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The city lying on the southern shore of Lake Velence has a population of 8000.


In the Bóné Kálmán Street is the Baroque reformed church built in 1784.

The modern Roman Catholic church on the corner of Bóné Kálmán Street and Posta Street was built between 1942-44 with a Szekler style wooden tower.

Also in the Bóné Kálmán Street is the Gárdonyi Gallery where the Géza Gárdonyi Memorial Exhibition can be seen. The bust of Géza Gárdonyi is on the Balatoni Street.

At the southern end of Agárd, in the Bika Valley 50°C thermal water has been found in 1984 and a thermal bath was built here which was turned into a spa complex in 2004. Near to the train station is the Napsugár (Sunshine) Beach (1 Chernel Street). 

In a separated area is the Pop Beach whose stage have been meeting place for the country’s pop and rock bands every summer for 30 years.

At the western end of Agárd is the Park Beach Camping with a 500 meters long beach line and sports grounds (56-58 Chernel Street).

The Nádasdy Obelisk, the Romantic grave of Forray Júlia, the wife of Nádasdy Lipót is located in the old part Agárd Cemetery.

Down at the lake shore, at the Cigánytanya (Gypsy Camp) is the Chernel István Bird Watching Post which is open for researchers and children alike.

Géza Gárdonyi, the author of Eclipse of the Crescent Moon was born here in 1863. He used this last name in honor of the city where he grew up. In the house he was born in is the Géza Gárdonyi Memorial Museum.

On the left side of the road coming from the Museum to Gárdony stands the St. Anne Chapel built in Classical style. It was built by the Nádasdys between 1855-56.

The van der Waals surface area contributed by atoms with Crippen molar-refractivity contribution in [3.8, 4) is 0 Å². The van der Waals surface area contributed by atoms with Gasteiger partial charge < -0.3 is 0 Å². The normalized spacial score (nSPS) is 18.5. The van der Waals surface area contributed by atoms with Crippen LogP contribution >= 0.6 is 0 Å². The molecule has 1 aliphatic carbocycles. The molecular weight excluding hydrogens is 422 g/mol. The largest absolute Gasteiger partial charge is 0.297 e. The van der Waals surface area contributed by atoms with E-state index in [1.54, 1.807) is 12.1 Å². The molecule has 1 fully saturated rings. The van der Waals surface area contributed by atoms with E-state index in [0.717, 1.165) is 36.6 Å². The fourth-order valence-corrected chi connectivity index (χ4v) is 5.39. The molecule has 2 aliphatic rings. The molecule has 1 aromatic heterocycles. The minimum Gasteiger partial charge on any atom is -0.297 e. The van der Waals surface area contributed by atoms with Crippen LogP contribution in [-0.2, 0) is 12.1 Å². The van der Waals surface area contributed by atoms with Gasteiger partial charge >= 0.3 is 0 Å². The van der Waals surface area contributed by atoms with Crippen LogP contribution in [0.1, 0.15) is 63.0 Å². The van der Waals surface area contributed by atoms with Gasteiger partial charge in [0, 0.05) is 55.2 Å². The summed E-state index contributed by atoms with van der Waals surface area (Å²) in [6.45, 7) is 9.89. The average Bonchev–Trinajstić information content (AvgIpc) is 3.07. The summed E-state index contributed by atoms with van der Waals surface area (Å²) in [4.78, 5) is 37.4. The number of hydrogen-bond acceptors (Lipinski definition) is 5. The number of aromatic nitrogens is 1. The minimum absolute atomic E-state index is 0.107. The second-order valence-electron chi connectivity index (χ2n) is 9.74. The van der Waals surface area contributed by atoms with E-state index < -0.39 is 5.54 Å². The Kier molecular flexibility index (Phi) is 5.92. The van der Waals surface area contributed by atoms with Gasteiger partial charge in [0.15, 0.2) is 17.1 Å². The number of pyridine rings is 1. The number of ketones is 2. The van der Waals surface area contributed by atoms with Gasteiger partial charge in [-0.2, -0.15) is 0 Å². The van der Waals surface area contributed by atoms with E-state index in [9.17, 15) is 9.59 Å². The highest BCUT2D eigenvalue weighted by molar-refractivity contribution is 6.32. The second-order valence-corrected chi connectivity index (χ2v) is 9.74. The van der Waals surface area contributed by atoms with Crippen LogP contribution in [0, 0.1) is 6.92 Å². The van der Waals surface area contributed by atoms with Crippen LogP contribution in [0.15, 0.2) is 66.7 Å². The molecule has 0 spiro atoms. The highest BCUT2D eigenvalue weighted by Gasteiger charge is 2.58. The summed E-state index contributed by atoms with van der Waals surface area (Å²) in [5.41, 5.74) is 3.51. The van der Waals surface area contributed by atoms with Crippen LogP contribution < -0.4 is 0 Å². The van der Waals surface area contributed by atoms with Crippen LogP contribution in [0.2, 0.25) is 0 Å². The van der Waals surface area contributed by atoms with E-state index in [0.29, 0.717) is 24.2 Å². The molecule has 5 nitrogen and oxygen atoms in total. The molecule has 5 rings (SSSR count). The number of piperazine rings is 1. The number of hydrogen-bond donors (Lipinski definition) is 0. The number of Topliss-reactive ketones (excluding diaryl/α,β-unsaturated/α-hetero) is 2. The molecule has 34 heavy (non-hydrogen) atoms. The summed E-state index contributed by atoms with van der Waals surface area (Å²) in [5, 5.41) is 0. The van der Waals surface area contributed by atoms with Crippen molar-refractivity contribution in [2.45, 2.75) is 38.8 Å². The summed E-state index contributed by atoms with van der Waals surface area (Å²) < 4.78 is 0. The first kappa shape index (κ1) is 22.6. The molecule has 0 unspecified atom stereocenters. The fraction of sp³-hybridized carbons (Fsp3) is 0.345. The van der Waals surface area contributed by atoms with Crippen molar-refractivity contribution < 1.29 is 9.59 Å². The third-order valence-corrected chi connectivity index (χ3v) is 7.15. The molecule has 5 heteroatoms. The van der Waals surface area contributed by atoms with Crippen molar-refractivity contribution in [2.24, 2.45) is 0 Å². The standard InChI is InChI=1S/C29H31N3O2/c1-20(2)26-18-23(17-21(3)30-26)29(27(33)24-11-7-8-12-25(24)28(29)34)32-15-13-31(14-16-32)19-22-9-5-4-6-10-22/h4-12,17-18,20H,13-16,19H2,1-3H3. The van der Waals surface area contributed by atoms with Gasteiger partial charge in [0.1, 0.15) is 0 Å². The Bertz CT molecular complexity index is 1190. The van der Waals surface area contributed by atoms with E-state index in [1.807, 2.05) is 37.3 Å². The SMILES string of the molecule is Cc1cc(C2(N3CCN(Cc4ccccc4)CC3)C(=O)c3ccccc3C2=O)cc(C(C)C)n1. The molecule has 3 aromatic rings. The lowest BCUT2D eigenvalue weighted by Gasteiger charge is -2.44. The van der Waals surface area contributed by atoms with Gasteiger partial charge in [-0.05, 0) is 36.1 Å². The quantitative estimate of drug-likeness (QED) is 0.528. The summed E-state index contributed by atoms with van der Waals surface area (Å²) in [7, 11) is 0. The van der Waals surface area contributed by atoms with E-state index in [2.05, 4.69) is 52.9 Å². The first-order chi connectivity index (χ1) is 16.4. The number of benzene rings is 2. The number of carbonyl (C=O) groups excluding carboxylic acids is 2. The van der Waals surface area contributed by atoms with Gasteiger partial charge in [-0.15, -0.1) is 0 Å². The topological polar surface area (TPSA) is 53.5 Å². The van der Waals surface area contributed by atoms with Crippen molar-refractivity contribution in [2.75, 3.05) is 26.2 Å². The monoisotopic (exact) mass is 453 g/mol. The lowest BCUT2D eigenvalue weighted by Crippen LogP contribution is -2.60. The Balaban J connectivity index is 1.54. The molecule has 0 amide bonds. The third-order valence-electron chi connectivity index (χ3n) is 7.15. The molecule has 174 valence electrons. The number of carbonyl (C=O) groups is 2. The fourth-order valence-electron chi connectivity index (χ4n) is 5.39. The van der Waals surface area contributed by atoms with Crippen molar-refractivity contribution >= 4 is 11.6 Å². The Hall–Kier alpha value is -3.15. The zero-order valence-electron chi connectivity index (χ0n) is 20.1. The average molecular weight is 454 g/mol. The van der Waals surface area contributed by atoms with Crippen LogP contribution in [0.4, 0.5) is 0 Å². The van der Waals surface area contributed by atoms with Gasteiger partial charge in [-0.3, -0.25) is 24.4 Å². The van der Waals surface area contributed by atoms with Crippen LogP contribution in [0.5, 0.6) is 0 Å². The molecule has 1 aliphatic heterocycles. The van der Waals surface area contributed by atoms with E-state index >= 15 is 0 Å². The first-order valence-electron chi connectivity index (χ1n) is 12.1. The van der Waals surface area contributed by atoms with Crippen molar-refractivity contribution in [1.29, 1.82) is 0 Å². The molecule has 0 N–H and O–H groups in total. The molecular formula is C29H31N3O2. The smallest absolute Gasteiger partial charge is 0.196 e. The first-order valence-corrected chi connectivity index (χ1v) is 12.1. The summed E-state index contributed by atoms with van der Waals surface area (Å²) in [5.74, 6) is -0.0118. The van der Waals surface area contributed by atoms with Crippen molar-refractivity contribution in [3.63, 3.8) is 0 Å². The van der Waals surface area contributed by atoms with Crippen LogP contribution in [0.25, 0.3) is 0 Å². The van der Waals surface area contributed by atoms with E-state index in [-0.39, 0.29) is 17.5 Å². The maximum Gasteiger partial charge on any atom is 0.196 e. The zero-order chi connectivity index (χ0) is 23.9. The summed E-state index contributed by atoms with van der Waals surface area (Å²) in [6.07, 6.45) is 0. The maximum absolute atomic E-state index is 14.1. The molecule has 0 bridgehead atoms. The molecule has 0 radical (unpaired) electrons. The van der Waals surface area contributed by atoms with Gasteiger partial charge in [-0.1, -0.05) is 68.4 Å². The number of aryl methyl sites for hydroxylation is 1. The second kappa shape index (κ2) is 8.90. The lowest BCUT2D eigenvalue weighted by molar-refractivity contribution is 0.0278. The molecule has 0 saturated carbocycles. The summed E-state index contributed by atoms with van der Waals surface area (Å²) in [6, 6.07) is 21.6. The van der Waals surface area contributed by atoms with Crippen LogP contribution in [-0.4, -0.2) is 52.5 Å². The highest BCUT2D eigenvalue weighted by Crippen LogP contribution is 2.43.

In Dinnyés, on Templom Square is the Classical Roman Catholic church which was built in around 1820. In front of the entrance is the stone statue of its builder, György Vajki.

In the Géza Gárdonyi Street is the Provost Hall which today operates as a post office, pensioner’s club and cultural center.

To the west of Dinnyés is the Dinnyés-fertő, a 560 hectares large nature reserve and to the north is the 420 hectares large Lake Velence Bird Reserve.


The archaeological findings from this area are from remains of Bronze and early Iron Ages settlements. In the Roman times the region was inhabited by Celts but also Roman graves have been found.

Originally Gárdony and its vicinity belonged to the king. The name of the city is from one of its later owners who was called Gardun. The plains of Gárdony were first mentioned in a document from 1260 and as a settlement from 1410. During the Ottoman Occupation it was uninhabited due to the high taxes. In 1870, Agárd, Dinnyés and Szerecseny were joined to Gárdony. The construction of the Budapest–Székesfehérvár–Nagykanizsa–Fiume railway line from 1860 caused a boost in the development of Gárdony, agricultural factory were built and from the 1930’s the Agárd holiday zone was established. The beaches were constructed, hotels, ship and sailing ports, water sport areas were built, the ship transport of Velence began to operate.

Agárd’s first written record as „Ágor” is from 1193 when King Bela III gave a part of the village to the crusaders. On the king’s part, servant were living, later it was given to the provost of Csút by Béla IV in 1264. It had many owners during the centuries, amongst them the Nádasdy family from the 1830’s to 1930.

The holiday one started to develop with the Nádasdys parceling the land and the the new street system. From the 1930’s until World War II, more than 700 vacation houses were built in Agárd but the war halted its development which only continued in the 1960’s. By the 1970’s, Agárd became one of Hungary’s most popular tourist destinations.

At the southwestern shore of Lake Velence is Dinnyés. It was first mentioned in 1410 as „Dinnyésméd”. After the Ottoman times, it was the property of the provost until 1945.